[Rock, James]. Literary Notice [Germ review]. Hastings and St. Leonard’s News 15 Feb. 1850, 4.

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The Germ: Thoughts towards Nature, in Poetry, Literature, and Art. No. 1. January 1850. London: Aylott and Jones.

Here we have an attempt to unite the Poetry of Art, with the "Art of Poetry." Such was our first impression; we must correct it, however, on one point. The writers and artists engaged in developing the "Germ" repudiate the idea of "art," in its primary sense, in reference to poetry. True poetry, according to them, must be simple, and natural, and artless; and they accordingly undertake to teach us to prattle prettiness by rule, and to sketch "nature" secundum artem.

The intentions and object of this new serial will be best shewn by an extract or two from its prospectus.

"This periodical will consist of original poems, stories to develope [sic] thought and principle, essays concerning Art and other subjects, and analytic review of current literature–particularly of Poetry. Each number will also contain an etching; the subject to be taken from the opening article of the month.

"The endeavour held in view throughout the writings on Art will be to encourage and enforce an entire adherence to the simplicity of nature; and also to direct attention, as an auxiliary medium, to the comparatively few works which Art has yet produced in this spirit. It need scarcely be added that the chief object of the etched designs will be to illustrate this aim practically, as far as the method of execution will permit; in which purpose they will be produced with the utmost care and completeness."

Such are its professions; now as to the manner their performance.

The current number opens with a poem, entitled "My Beautiful Lady,"–of which the first distich is,

"I love my lady, she is very fair,

Her brow is white and bound with simple hair."

This is simple and natural enough; but it is not at all simple and natural. We cannot apply both epithets to the third stanza, which runs thus:–

"As bliss of saints, when dreaming of large wings,

The bloom around her fancied presence flings,

  I feast and wile her absence, by

  Pressing her choice hand passionately–

  Imagining her sigh."

This appears tolerably transcendental for one who in the next lines can say

"My lady’s voice, altho’ so very mild,

Maketh me feel as strong wine would a child."

The frequent use of the very poetical word "very," imparts to certain portions of the poem an air which cannot be better described than by quoting another line:–

"So blank, so very tame."

And yet the piece contains a vein of truly poetic feeling.

This poem, which may be termed the key-note of the book, is followed by more in the same strain; to wit, a poem "Of my Lady in Death," "Dream Land," "My Sister’s Sleep;"–all aiming at a sort of dreamy simplicity, and reminding the reader of Dr. Knox’s classification in the dear old "Elegant Extracts" of "Sentimental, Lyrical, and Ludicrous," in one division.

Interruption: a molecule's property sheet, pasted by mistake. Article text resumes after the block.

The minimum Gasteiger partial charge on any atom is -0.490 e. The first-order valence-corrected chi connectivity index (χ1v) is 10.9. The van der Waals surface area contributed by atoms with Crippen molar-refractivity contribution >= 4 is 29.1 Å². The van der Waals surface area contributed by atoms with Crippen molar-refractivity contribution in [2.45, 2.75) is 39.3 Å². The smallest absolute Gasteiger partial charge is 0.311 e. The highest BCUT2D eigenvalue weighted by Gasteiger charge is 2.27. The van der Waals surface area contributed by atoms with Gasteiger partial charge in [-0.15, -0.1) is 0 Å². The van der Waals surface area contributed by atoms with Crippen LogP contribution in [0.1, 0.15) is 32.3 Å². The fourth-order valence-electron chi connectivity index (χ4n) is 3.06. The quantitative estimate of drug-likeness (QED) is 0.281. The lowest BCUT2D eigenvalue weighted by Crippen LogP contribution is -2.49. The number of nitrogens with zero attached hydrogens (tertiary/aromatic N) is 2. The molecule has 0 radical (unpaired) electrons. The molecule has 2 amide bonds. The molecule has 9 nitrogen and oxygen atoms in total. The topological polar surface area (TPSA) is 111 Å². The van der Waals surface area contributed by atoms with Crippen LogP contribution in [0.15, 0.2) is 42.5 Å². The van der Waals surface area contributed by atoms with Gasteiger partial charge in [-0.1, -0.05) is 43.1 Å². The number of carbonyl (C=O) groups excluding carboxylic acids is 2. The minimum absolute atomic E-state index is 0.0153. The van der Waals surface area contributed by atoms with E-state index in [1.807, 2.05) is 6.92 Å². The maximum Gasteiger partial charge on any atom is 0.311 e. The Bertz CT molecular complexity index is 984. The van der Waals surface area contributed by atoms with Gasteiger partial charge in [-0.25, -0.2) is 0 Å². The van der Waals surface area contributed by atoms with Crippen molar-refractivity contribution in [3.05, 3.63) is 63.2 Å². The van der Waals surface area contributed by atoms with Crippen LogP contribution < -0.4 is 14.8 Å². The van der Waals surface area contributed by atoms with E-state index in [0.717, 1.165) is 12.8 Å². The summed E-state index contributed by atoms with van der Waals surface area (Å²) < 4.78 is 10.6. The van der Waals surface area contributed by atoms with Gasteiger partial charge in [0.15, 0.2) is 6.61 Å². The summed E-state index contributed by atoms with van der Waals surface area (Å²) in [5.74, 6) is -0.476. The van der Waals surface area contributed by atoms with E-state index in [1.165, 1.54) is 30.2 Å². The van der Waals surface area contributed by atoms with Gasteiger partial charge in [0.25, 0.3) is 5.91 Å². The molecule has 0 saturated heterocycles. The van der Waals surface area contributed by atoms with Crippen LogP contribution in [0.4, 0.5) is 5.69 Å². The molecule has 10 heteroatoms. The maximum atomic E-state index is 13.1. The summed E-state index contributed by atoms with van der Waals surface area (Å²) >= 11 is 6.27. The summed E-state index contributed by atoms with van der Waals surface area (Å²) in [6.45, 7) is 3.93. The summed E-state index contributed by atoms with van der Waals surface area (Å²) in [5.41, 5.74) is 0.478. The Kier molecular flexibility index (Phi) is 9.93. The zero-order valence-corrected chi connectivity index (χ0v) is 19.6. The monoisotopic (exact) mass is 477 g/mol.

The frequent mistiness, and the irreverent use of the name of the Deity, reveal the Teutonic source of the writer’s inspiration. There is, however, one little piece which is more truly natural, and which we shall presently extract.

Thus much for the Poetry, now for the Art of the "Germ."

The lines which the artist has chosen for the subject of his principal illustration (which, by the way, is beautifully etched), are

"This is why I thought weeds were beautiful;–

Because one day I saw my lady pull

  Some weeds up near a little brook,

  Which home most carefully she took,

  Then shut them in a book."

The etching which he has produced displays the lover and his "Beautiful Lady" in positions which seem to have been chosen for their awkwardness. She is kneeling by the side of the "little brook," gathering a weed with her left hand, and stretching out her right arm behind to her lover, who is grasping it with an air of intense eagerness or anxiety. Both figures are habited in mediæval costume. He, with long-toed boots, sword, and "wide-awake" hat; she in a single garment, resembling what, in some parts of the United Kingdom, is called a sark, totally devoid of ornament, even of the usual cincture; and surrounding nature is as prim as she is in a Dutch garden. The second sketch, illustrative of "My Lady in Death," is another evidence of mediæval inclinations and German inspiration. The literature consists of a closely-thought, but not very clearly-written, article on "The subject in Art;" a tale; and a review. These partake of the same character as the poetry and the art. All are more or less truthful–more or less misty–more or less tinged with

"Sweet sensibility! oh! la!

And all evince an air of intense earnestness. Whatever the hand has to do, it does it with its might. The poet observes common things–he sees poetry in them–he notes them with intense simplicity–he refines them–and at length the ideas which they generate fly off through the intense fervour of his imagination, to dream-land, in vaporous sublimation.

The artist selects one of the most suggestive of his author’s stanzas: he meditates–he muses–his thoughts are gone to dreamland also. The artist is a poet, but he is also an artist; he remembers this–he seizes his etching point, and fixes the creatures of his imagination in all the intensity of action, or passion, due to "High Art." He now remembers that he had a previous idea that art should copy the simplicity of nature; so to balance his exalted conception of the principal figures, he jots in two or three daisies, prim as ancient maidens; a circular grove of trees, trim as [a] box flower border; and lambs which suggest to the beholder the expressive monosyllable Bah!